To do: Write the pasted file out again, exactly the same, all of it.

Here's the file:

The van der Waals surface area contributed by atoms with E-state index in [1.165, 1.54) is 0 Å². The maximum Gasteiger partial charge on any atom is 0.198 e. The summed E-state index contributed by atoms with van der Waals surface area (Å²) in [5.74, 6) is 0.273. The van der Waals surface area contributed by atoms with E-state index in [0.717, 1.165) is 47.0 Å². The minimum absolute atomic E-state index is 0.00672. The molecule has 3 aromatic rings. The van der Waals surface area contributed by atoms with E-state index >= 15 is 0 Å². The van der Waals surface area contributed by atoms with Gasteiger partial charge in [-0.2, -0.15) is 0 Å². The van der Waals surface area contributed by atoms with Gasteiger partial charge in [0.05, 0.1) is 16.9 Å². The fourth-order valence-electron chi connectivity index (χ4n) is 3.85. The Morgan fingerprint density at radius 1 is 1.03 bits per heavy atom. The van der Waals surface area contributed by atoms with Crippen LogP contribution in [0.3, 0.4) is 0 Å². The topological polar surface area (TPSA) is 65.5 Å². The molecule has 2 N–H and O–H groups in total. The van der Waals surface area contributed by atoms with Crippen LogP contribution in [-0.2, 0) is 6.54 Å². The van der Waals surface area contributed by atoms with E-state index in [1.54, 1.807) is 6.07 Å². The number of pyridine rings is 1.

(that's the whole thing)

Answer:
The van der Waals surface area contributed by atoms with E-state index in [1.165, 1.54) is 0 Å². The maximum Gasteiger partial charge on any atom is 0.198 e. The summed E-state index contributed by atoms with van der Waals surface area (Å²) in [5.74, 6) is 0.273. The van der Waals surface area contributed by atoms with E-state index in [0.717, 1.165) is 47.0 Å². The minimum absolute atomic E-state index is 0.00672. The molecule has 3 aromatic rings. The van der Waals surface area contributed by atoms with E-state index >= 15 is 0 Å². The van der Waals surface area contributed by atoms with Gasteiger partial charge in [-0.2, -0.15) is 0 Å². The van der Waals surface area contributed by atoms with Gasteiger partial charge in [0.05, 0.1) is 16.9 Å². The fourth-order valence-electron chi connectivity index (χ4n) is 3.85. The Morgan fingerprint density at radius 1 is 1.03 bits per heavy atom. The van der Waals surface area contributed by atoms with Crippen LogP contribution in [0.3, 0.4) is 0 Å². The topological polar surface area (TPSA) is 65.5 Å². The molecule has 2 N–H and O–H groups in total. The van der Waals surface area contributed by atoms with Crippen LogP contribution in [-0.2, 0) is 6.54 Å². The van der Waals surface area contributed by atoms with E-state index in [1.54, 1.807) is 6.07 Å². The number of pyridine rings is 1.